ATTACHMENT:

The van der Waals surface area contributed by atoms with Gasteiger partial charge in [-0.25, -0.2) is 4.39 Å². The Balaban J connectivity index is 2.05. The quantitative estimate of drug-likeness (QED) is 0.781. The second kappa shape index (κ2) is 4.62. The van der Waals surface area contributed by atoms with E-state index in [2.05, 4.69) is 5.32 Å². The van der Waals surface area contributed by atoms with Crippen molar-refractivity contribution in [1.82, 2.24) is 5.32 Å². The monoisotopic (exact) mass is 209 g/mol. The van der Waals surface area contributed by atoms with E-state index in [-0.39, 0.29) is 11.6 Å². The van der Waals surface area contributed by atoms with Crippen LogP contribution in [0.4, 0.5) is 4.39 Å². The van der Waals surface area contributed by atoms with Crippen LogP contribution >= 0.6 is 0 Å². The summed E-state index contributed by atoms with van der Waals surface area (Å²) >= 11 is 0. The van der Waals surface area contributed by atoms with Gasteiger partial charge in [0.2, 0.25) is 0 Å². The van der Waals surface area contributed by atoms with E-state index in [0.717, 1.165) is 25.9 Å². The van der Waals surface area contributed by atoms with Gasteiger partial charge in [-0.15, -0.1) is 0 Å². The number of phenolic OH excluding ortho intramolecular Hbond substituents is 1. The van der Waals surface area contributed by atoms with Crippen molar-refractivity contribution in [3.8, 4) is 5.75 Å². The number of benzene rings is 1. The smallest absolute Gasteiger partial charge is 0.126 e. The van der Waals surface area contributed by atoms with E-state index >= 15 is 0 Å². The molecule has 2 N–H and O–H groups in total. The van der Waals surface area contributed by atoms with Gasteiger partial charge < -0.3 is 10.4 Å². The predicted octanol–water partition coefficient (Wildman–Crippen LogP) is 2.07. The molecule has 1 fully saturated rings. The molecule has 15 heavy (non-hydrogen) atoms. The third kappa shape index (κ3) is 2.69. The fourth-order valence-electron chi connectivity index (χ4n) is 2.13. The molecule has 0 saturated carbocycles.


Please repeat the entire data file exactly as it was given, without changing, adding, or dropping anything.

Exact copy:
The van der Waals surface area contributed by atoms with Gasteiger partial charge in [-0.25, -0.2) is 4.39 Å². The Balaban J connectivity index is 2.05. The quantitative estimate of drug-likeness (QED) is 0.781. The second kappa shape index (κ2) is 4.62. The van der Waals surface area contributed by atoms with E-state index in [2.05, 4.69) is 5.32 Å². The van der Waals surface area contributed by atoms with Crippen molar-refractivity contribution in [1.82, 2.24) is 5.32 Å². The monoisotopic (exact) mass is 209 g/mol. The van der Waals surface area contributed by atoms with E-state index in [-0.39, 0.29) is 11.6 Å². The van der Waals surface area contributed by atoms with Crippen LogP contribution in [0.4, 0.5) is 4.39 Å². The van der Waals surface area contributed by atoms with Crippen LogP contribution >= 0.6 is 0 Å². The summed E-state index contributed by atoms with van der Waals surface area (Å²) >= 11 is 0. The van der Waals surface area contributed by atoms with Gasteiger partial charge in [0.2, 0.25) is 0 Å². The van der Waals surface area contributed by atoms with E-state index in [0.717, 1.165) is 25.9 Å². The van der Waals surface area contributed by atoms with Gasteiger partial charge in [-0.15, -0.1) is 0 Å². The number of phenolic OH excluding ortho intramolecular Hbond substituents is 1. The van der Waals surface area contributed by atoms with Crippen molar-refractivity contribution in [3.8, 4) is 5.75 Å². The number of benzene rings is 1. The smallest absolute Gasteiger partial charge is 0.126 e. The van der Waals surface area contributed by atoms with E-state index >= 15 is 0 Å². The molecule has 2 N–H and O–H groups in total. The van der Waals surface area contributed by atoms with Gasteiger partial charge < -0.3 is 10.4 Å². The predicted octanol–water partition coefficient (Wildman–Crippen LogP) is 2.07. The molecule has 1 fully saturated rings. The molecule has 15 heavy (non-hydrogen) atoms. The third kappa shape index (κ3) is 2.69. The fourth-order valence-electron chi connectivity index (χ4n) is 2.13. The molecule has 0 saturated carbocycles.